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Nutrients 2018, 10(7), 910; https://doi.org/10.3390/nu10070910

Article
Effects of a Gluten-Containing Meal on Gastric Emptying and Gallbladder Contraction
1
Gastroenterology and Endoscopy Unit, Fondazione IRCCS Ca’ Granda Ospedale Maggiore Policlinico, 20122 Milan, Italy
2
Department of Pathophysiology and Transplantation, Università degli Studi di Milano, 20122 Milan, Italy
3
Alphasearch, 20100 Milan, Italy
4
Center for the Prevention and Diagnosis of Celiac Disease, Fondazione IRCCS Ca’ Granda Ospedale Maggiore Policlinico, 20122 Milan, Italy
*
Author to whom correspondence should be addressed.
Received: 28 May 2018 / Accepted: 12 July 2018 / Published: 16 July 2018

Abstract

:
The ingestion of gluten has been associated with gastrointestinal symptoms even in the absence of detectable immune responses. Little is known about the pathophysiological effects of gluten on the upper gastrointestinal tract. We aimed to assess whether the ingestion of gluten leads to an impairment of the physiological mechanisms of gastric emptying, gallbladder contraction and relaxation. A total of 17 healthy subjects underwent ultrasound evaluation of gastric emptying dynamics and gallbladder contractions at baseline and every 30 min after a standard gluten-containing and gluten-free meal (250 kcal, 70% carbohydrates). The pattern of gastric emptying was similar after a standard meal with or without gluten, but differed in terms of the peak of the antral filling curve, which was wider (mean area 5.69, median 4.70, range 3.71‒9.27 cm2 vs. mean 4.89, median 4.57, 2.27‒10.22 cm2, p = 0.023) after the gluten-containing meal. The pattern of gallbladder contractions was different after the gluten-free meal (p < 0.05), with higher gallbladder volumes in the late refilling phases. The results of this study show that gluten ingestion exerts objective effects on gastric and gallbladder motility. Although the underlying pathophysiological mechanism remains unknown, these results could account for some of the gluten-related symptoms reported by patients with celiac disease and non-celiac gluten sensitivity.
Keywords:
gluten; gastric emptying; cholecyst; celiac disease; non celiac gluten sensitivity

1. Introduction

The ingestion of gluten-containing food has reportedly been involved in the development of a broad range of symptoms. Gluten is a structural protein found in wheat, barley and rye, composed of two main fractions, gliadins and glutenins [1]. In celiac disease (CD), the dietary intake of gluten leads to the intestinal exposure to gluten-derived peptides. This exposure triggers a T-cell mediated autoimmune reaction eventually leading to villous atrophy and malabsorption [2]. In wheat allergy (WA), an adverse IgE-mediated immune reaction develops against proteins contained in wheat (i.e., alpha-amylase/trypsin inhibitor, lipid transfer protein, gliadins, glutenins) with different clinical presentations [3]. However, recent data have suggested that the consumption of gluten-containing food can cause gastrointestinal symptoms even in the absence of detectable immune responses or signs of inflammation [4,5,6], which prompted the definition of a new class of gluten-related disorders, the non-celiac sensitivity (NCGS) or non-celiac wheat sensitivity. NCGS describes a spectrum of gastrointestinal and extra-intestinal symptoms occurring shortly after the dietary exposure to gluten and resolving when a gluten-free diet (GFD) has started [7,8,9]. Interestingly, GFD has shown benefits in terms of reduction of gastrointestinal symptoms when tested in a population with already known gastrointestinal disorders, such as inflammatory bowel disease or irritable bowel syndrome [10,11]. In spite of the growing evidence on the potential direct effects of gluten or related wheat-derived proteins on the gastrointestinal and immune system [12,13,14,15], there is still little data concerning the pathophysiological effects of gluten on the upper gastrointestinal tract. It is known that patients with CD tend to have higher fasting gallbladder volumes and slower gastric emptying before starting on GFD, possibly because of impaired levels of somatostatin and cholecystokinin [16,17]. However, these alterations of the upper gastrointestinal dynamics were considered more as a consequence of small bowel mucosal damage than a direct effect of gluten on the gastrointestinal system mediated by innate or adaptive immune response.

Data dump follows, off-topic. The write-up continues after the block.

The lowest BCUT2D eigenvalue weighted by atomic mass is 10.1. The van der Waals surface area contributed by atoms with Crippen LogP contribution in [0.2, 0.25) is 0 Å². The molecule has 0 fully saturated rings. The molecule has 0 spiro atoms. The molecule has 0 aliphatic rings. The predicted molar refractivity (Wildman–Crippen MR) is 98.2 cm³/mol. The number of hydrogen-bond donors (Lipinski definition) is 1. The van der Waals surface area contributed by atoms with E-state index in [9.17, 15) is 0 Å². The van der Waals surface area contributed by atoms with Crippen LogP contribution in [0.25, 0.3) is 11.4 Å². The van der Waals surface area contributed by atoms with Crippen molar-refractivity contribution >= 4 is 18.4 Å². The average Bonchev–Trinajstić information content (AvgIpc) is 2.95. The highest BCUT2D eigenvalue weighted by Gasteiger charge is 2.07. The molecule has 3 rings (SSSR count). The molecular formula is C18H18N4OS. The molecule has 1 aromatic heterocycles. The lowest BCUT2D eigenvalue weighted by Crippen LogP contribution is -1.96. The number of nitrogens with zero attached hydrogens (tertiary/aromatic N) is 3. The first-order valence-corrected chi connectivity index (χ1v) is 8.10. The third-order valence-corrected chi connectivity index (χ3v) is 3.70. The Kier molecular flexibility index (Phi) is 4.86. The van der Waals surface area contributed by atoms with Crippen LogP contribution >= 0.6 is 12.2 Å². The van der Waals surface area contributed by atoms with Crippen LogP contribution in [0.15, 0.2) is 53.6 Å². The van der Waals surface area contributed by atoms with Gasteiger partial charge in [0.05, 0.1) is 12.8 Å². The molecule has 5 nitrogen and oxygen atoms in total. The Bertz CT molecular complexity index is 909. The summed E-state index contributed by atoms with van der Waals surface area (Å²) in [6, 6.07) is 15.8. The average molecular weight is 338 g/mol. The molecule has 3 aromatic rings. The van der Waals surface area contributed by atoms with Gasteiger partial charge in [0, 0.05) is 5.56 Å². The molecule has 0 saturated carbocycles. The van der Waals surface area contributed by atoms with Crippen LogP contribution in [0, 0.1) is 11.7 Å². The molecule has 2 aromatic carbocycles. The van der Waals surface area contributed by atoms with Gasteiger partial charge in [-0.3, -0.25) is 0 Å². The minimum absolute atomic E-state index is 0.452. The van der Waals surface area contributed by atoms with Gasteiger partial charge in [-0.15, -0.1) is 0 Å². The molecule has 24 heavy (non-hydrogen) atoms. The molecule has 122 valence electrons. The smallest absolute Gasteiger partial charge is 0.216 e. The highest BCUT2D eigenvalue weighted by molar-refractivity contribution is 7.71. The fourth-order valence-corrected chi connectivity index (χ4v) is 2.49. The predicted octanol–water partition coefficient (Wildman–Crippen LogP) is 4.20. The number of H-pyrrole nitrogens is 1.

One can conjecture that, in subjects with disorders belonging to the spectrum of functional gastrointestinal disorders, as well as in those with a diagnosis of NCGS, the ingestion of gluten exerts a direct effect on gastrointestinal dynamics: this would explain the onset of symptoms following gluten-containing meals. Recent data have suggested that gluten may trigger a rapid innate immune response after ingestion also in subjects not affected by CD [15]. Magnetic resonance studies have showed that the ingestion of wholemeal bread results in delayed gastric emptying and reduced postprandial small bowel waters compared to a rice meal [18]. However, no significant effect on gastric emptying and small bowel and colonic distension was observed in a subsequent study investigating the effect of bread with different ingredients, including different gluten contents [19]. Ultrasound is a non-invasive, readily available technique that can be successfully applied in the setting of gastrointestinal dynamics [17,20]. To date, only a small-scale study has investigated, with the aid of ultrasound, the effect of gluten intake on healthy volunteers: it has shown no differences in gastric and gallbladder emptying in healthy volunteers after a gluten-containing vs. gluten-free meal [21]. With these premises, the aim of this study was to evaluate the effect of a gluten-containing meal on gastric emptying and gallbladder (GB) contraction and relaxation, as compared to a gluten-free isocaloric meal, in order to collect more data on the relationship between dietary intake of gluten and gastrointestinal dynamics.